Image via WikipediaSubtitle: If the Customer Is Wrong, Then You Don't Need My Business
Long ago, my husband and I used to frequent a local Vietnamese restaurant - the first one established in San Diego. It wasn't in the greatest location, but the cuisine was fantastic. Mark and I would go there once or twice every week. Then Long, the owner, decided to move his family and business into the ritzier section of town, and sold the place to another restaurateur.
With trepidation, Mark and I continued frequenting the restaurant, but the food and service began to decline until one evening, when we had invited four people to join us, I did not get served my Pho (noodle soup) until everyone else had finished eating. To say the least, I was quite upset and left there telling Mark that I never wanted to return and as far as I was concerned, that restaurant could just disappear. Within a few months, we passed by the place and noticed that it had been vacated.
I often wondered whether that eatery had imploded due to the energy of my wrath. But I'm sure it boiled down to the lack of good customer service.
Fast forward to a recent excursion to the Sonoma wine country where amazing restaurants abound. Our wine broker, Alan, took Mark and me to a Sonoma bistro called "The Girl and the Fig" where they serve "country food with a French passion." Alan often takes his clients to the local wine-country restaurants and brings his wines along so that clients can enjoy the food-wine pairing, and he can then sell his wines. He and his partner produce the Abstract wines which are quite good. You may have read Alan's piece that I published earlier this year called "Rocking the Vineyards of Sonoma."
Alan told us he had called ahead to make sure that he would be able to bring his own wines, and that the woman to whom he had spoken assured him that the corkage fee would be $10 per bottle. He had already shared two bottles of wine with us during our dinner and had opened the third so that it could breathe. Now this is when the owner, a guy named Michael, walked over, not to see how we were enjoying our meal, but to vilify Alan for having opened the third bottle, and then to chastise all of us about it. He grabbed up our wine glasses and would not allow Alan to pour that third bottle of wine. I felt as if my fingers had just been rapped with a ruler by a nun in a black habit.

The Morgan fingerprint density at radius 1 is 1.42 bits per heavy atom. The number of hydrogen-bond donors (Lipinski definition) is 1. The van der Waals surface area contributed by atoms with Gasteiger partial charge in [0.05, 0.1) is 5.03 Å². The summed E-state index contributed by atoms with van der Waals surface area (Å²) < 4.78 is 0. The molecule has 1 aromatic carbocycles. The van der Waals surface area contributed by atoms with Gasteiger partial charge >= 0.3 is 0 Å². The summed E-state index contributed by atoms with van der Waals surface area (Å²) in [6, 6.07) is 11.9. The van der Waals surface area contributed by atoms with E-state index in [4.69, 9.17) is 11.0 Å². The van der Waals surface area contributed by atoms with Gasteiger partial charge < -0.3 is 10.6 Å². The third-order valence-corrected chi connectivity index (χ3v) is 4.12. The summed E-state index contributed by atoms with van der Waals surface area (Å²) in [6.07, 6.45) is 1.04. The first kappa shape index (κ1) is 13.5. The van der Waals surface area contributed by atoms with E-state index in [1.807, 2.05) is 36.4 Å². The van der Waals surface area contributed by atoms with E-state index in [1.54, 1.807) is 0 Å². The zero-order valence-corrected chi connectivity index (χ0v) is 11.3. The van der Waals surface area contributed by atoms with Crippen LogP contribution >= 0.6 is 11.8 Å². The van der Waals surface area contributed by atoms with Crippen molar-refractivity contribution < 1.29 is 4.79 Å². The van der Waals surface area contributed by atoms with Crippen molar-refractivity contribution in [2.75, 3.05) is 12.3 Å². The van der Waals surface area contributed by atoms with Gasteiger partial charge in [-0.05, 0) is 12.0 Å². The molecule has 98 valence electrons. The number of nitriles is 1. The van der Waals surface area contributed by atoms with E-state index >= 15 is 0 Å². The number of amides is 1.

And yet, when the bill arrived, there was a corkage fee of $15 per bottle (despite what the woman on the phone had told Alan) and the third bottle was included - even though the owner had not allowed us to consume it. Nobody likes conflict, and Alan was trying to entertain us, his visiting guests, sans any negativity. But what's right is right - right? So we told Michael that Alan had called prior to coming and was told the corkage fee would be $10. And a corkage fee of $10 is reasonable in these economic times, the three of us believed. If we had known that the rug would be yanked out from under our feet and we would be charged $45 for three bottles (one of which we didn't even drink), perhaps we might never have gone to that restaurant at all. Michael said, "Nobody here would have told you $10 per bottle." Then he turned on his heel and walked away.
In 1908 César Ritz (1850-1918), the celebrated French hotelier is credited with saying 'Le client n'a jamais tort' - 'The customer is never wrong'. "The customer is always right" is widely thought to have evolved from Ritz's quote. Hasn't everyone heard of the Ritz? The place is celebrated in song (Irving Berlin's "Puttin' on the Ritz.") It's even a word in the dictionary - "We went to this really ritzy joint." And who has not eaten Ritz crackers?
I do not believe that The Girl & The Fig will enjoy a hundred plus years of notoriety as Ritz has. They may serve food with a French passion, but Ritz's concept of the customer never being wrong has not resonated with Michael the owner of The Girl & The Fig. It's not advised to go through the work and constant challenges of establishing and running a restaurant, only to piss your customers off.
I have waited a month since our little soiree to write this, so I feel dispassionate about it now, and am sharing it as a lesson to all of us.
There was one good thing that came out of it though. Alan, Mark and I coined an entirely new word which you, too, are free to use. "Douche-baggery" - as in, "What douche-baggery is this!" Or, "There seems to be a high level of douche-baggery afoot." It's vocabulary with a French passion. Use it, share it, and recognize it when you see it, because the customer is never wrong.